It's way too quiet out there
I took a long hike today through a local nature preserve. It was a humid 96° F with the heat index, thanks to the humidity making it feel like 110° -- too hot to work on the stone re-pointing job I’m doing on our old stone house. I needed some nature, though, after spending the last few weeks reading and writing about our insane political situation, with Republican Donald Trump, a con artist posing as a fascist and denouncing minorities and immigrants and Hillary Clinton, a Democratic war-monger, corrupt and probably richer than Trump, posing as a people’s advocate.
Mexico-bound Monarch butterfly...but will the butterfly reserve still be there for it?
Wandering down a path into the woods and following a local stream, though, I found myself getting more troubled than before. These woods, where I’ve walked for years, used to be filled with myriad species of birds -- water birds, hawks, songbirds and others, and insects -- dragonflies, butterflies, bees and flies of all kinds, as well as frogs, turtles and snakes. I’d usually return from such walks to report having seen a Baltimore oriole, a blue heron, a garter or a water snake, a large snapping turtle or one or another kind of hawk. I wouldn’t even report on the butterflies, as they were myriad.
Today though, the forest was quiet. Occasionally I’d hear the sound of some unidentifiable bird, probably a starling or sparrow, but bird sounds were rare. Sightings too. I heard no cries from bluejays or crows, saw no hawks or waterbirds -- not even mallard ducks, and heard no songbirds. I saw one small painted turtle sunning itself on a fallen tree in a dammed up part of the stream -- a spot that used to be covered with turtles on a day like this. And I heard no frogs, which might explain the lack of any herons or other wading birds. The two creatures I did see were a deer (these apex mammals seem to have made the suburbs home, with no available predator except the automobile to diminish their numbers, and with grass and suburban flower gardens providing abundant food) and a beautiful solitary orange Monarch butterfly, which was flying with more purpose, in almost a straight line down the pathway, than I’ve ever seen a butterfly fly (perhaps it is on it’s lonely way to Mexico hoping to find a mate?). Other than that, there were almost no bugs too. That’s really scary, since bugs, besides pollinating plants, provide that basic protein source for most larger animals up the food chain. I had read that bugs of all kinds are in a dramatic decline all around the globe, and it certainly looks like it if they aren’t even pervasive in a nature preserve where there is no insecticide being used, where grass isn’t cut, and undergrowth is left alone.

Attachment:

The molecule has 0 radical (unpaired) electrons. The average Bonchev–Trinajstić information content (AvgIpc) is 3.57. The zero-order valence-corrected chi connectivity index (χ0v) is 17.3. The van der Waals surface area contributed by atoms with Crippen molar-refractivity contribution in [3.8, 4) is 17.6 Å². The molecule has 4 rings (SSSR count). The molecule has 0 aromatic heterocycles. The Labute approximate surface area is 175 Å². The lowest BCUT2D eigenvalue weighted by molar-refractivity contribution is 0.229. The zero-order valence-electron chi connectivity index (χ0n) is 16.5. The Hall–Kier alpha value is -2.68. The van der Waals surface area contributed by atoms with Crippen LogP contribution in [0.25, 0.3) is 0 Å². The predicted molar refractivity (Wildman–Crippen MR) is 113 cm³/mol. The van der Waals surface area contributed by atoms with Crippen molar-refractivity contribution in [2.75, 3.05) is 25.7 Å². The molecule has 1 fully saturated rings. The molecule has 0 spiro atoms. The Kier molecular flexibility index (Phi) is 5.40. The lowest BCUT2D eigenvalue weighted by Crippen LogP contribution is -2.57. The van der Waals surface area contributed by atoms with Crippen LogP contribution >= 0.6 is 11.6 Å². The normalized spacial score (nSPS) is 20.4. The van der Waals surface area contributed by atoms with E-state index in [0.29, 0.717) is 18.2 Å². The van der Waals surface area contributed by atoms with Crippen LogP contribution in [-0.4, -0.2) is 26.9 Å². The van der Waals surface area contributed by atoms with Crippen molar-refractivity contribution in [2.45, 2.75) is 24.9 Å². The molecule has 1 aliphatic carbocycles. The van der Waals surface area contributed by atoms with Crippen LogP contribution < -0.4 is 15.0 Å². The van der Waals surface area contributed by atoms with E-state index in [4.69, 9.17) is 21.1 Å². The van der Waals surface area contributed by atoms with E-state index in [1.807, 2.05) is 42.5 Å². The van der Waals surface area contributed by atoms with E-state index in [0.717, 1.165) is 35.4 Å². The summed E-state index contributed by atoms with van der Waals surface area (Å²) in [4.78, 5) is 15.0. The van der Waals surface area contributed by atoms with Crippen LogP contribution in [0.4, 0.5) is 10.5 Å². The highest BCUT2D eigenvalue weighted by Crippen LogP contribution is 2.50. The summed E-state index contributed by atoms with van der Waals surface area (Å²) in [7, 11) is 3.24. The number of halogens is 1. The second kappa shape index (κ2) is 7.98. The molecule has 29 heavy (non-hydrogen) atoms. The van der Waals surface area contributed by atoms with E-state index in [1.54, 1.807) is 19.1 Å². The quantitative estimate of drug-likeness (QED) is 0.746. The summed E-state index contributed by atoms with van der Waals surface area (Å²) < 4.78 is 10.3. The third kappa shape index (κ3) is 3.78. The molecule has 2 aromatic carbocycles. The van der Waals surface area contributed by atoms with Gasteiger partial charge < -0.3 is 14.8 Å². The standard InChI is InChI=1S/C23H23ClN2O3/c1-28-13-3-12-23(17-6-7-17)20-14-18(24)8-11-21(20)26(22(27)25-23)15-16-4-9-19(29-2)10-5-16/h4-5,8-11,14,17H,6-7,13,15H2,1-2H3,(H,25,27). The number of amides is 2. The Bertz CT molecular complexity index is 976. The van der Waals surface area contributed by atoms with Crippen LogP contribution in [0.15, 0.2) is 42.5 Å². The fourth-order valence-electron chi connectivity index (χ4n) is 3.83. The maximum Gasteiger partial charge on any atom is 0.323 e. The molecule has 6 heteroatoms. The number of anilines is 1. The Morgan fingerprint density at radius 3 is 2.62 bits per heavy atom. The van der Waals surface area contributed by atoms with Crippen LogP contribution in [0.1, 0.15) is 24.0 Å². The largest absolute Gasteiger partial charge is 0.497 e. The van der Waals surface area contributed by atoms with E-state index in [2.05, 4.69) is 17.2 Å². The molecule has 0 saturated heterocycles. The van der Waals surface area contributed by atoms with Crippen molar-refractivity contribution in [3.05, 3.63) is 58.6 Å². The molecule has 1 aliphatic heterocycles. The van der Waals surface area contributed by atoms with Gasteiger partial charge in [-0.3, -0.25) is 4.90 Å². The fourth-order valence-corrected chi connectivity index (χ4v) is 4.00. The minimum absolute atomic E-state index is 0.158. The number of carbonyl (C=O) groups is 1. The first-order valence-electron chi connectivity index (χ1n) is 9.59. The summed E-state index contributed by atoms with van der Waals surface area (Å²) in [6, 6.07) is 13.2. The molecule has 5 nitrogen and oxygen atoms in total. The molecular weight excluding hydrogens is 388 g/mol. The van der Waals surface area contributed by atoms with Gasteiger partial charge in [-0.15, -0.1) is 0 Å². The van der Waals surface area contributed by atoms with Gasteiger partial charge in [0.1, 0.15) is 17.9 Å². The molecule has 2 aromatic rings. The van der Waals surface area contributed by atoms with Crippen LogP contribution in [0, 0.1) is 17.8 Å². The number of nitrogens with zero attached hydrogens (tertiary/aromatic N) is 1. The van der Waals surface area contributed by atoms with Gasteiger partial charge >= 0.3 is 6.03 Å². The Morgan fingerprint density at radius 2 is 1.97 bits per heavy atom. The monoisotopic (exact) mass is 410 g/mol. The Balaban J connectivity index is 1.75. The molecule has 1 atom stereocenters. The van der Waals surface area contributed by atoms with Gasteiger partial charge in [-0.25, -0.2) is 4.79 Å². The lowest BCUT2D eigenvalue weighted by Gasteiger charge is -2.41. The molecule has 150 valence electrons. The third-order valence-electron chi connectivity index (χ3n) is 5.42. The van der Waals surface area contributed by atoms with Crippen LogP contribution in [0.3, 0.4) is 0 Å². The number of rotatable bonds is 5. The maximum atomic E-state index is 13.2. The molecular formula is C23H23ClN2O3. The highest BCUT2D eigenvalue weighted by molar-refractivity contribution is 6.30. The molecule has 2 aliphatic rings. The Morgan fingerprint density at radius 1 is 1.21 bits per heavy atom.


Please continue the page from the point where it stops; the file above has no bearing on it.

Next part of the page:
I had noticed this decline earlier when we were up in the Catskills where we have a summer house. The streetlight in front of our property, which used to be enveloped in literally thousands of moths, flies and flying beetles during late spring and early summer months, to the delight of the brown bats that dove into the cloud again and again filling their bellies each night, these days is devoid of insects, which is astonishing and, when one thinks of it, terrifying.